You may have arrived here via a direct link to a specific post. To see the most recent posts, click HERE.

Thursday, March 26, 2009

"Excited delirium" strikes again

TODAY'S QUESTION, IN HONOUR OF TREVOR GRIMOLFSON (and because his family and friends DESERVE to know) IS:

How did we get from HERE:

From the Toronto Star
February 13, 2009
"...The RCMP has admitted that firing a Taser poses a risk of death" ... "have also dropped the term "excited delirium" - a phrase that had no medical foundation, and was criticized earlier by the Commons committee, the RCMP's public complaints commissioner, independent consultants and civil liberty groups."

To HERE just over a month later:

March 26, 2009

Edmonton man who died after Taser shock was killed by excited delirium: Report

Alberta Justice says a man who was Tasered by Edmonton police in October died from a condition called excited delirium — not from the effects of being hit by the electronic stun gun.

Trevor Grimolfson, 38, died on Oct. 29 after going on a rampage in a pawn shop.

The provincial medical examiner said the cause of death was excited delirium brought on by multiple drug toxicity.

Officers on the scene said Grimolfson could not be controlled after just one Taser use, so a second electronic jolt was needed.

More than 25 people have died in Canada after being stunned by Tasers.

The U.S. company that makes the devices points out that they have never been directly proven to have caused a death in Canada.

The RCMP yesterday announced they'd loosened a restriction on multiple Taser shocks amid growing evidence that repeated stun gun jolts increase risk of death.

A new statistical analysis by Montreal biomedical engineer Pierre Savard suggests the chances of someone dying after being hit with a police Taser increase the more times they are stunned.

That research comes as a public inquiry examines the death of Polish immigrant Robert Dziekanski, who got five shocks from an RCMP Taser in October 2007 at the Vancouver airport. An amateur video of Dziekanski writhing on the floor was beamed around the world, sparking new questions about stun gun safety.

Savard carried out the study using a database of over 3,200 RCMP Taser incidents from 2002 to 2007 compiled by The Canadian Press and the CBC/Radio-Canada. He also looked at an Amnesty International study of Taser cases involving more than 300 deaths in the United States.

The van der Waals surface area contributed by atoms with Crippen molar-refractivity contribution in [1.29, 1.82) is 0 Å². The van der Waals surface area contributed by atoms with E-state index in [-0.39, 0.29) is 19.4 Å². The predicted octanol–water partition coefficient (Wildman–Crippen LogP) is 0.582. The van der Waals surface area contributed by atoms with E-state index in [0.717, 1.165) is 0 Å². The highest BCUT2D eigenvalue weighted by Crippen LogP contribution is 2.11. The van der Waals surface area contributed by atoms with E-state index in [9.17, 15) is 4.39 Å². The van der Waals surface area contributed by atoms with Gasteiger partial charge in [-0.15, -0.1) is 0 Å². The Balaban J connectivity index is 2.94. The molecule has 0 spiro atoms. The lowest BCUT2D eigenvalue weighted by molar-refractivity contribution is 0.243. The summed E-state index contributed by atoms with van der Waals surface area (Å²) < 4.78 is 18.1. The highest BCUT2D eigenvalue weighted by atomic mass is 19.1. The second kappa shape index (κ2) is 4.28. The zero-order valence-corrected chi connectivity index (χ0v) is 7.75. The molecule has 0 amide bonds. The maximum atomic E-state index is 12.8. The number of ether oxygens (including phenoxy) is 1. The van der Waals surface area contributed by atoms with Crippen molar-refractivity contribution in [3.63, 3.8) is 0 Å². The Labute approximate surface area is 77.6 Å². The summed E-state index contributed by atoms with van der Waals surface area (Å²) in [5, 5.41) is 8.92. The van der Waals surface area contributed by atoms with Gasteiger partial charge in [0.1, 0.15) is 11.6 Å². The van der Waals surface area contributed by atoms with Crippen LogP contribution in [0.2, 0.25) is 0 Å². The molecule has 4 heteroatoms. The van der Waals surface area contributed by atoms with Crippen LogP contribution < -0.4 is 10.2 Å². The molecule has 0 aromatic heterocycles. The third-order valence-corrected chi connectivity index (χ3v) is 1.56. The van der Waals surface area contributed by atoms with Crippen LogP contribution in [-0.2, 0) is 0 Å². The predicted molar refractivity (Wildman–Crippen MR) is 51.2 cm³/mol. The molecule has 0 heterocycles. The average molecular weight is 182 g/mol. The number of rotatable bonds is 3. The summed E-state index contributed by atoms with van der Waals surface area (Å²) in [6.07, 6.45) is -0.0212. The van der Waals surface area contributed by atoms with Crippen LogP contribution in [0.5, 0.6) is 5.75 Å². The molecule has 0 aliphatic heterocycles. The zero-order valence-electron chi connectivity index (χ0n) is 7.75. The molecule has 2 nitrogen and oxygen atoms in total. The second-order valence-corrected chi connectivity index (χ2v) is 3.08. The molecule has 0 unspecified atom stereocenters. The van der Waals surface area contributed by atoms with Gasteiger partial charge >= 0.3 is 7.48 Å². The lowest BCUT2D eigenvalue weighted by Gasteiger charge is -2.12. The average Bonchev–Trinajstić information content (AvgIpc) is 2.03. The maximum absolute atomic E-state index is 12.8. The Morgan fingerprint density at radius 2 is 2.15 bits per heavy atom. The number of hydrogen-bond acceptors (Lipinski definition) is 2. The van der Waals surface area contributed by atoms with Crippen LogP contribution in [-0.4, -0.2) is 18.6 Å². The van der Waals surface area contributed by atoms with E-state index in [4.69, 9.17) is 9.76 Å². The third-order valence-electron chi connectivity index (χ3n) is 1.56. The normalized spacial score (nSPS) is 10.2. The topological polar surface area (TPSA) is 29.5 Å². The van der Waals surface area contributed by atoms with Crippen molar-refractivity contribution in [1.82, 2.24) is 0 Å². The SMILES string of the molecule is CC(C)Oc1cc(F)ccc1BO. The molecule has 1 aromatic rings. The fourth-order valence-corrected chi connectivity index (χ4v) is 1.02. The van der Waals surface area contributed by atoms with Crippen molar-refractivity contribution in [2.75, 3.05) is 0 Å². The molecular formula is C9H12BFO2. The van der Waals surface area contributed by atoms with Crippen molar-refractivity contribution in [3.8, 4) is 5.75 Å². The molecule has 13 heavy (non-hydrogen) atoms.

During the six-year period, nine people died in Canada after being Tasered by the RCMP. In at least seven of the nine deaths, accounts indicate the person was jolted multiple times.

And here it is again, from the Edmonton Journal:

Taser didn’t kill man who smashed pawnshop: medical examiner
By Journal Staff, edmontonjournal.com
March 26, 2009 5:01 PM

EDMONTON — Trevor Grimolfson did not die from the Taser strike he received from city police last October after he busted up a Stony Plain Road pawnshop, according to the medical examiner's office. "The cause of death was excited delirium brought on by drugs he'd taken," said Alberta Justice spokesman David Dear. Grimolfson, 38, was Tasered twice by Edmonton police after he attacked a man at his tattoo parlour and went on to smash windows and destroy a nearby pawnshop. He died shortly afterwards. A fatality review board will determine whether or not a fatality inquiry will be recommended. The Alberta Serious Incident Response Team is still investigating to determine whether or not the police officers involved will press criminal charges. Alberta Solicitor General spokesman Andy Weiler said no one from ASIRT will comment on the medical examiner's report until the investigation is complete.
Is Alberta Justice (like BC Justice) just having one big long nap until this nasty anti-taser business blows over?? Seems they haven't been keeping up with what's new in news ... they're not getting with the program.

1 comment:

Anonymous said...


"multiple drug toxicity"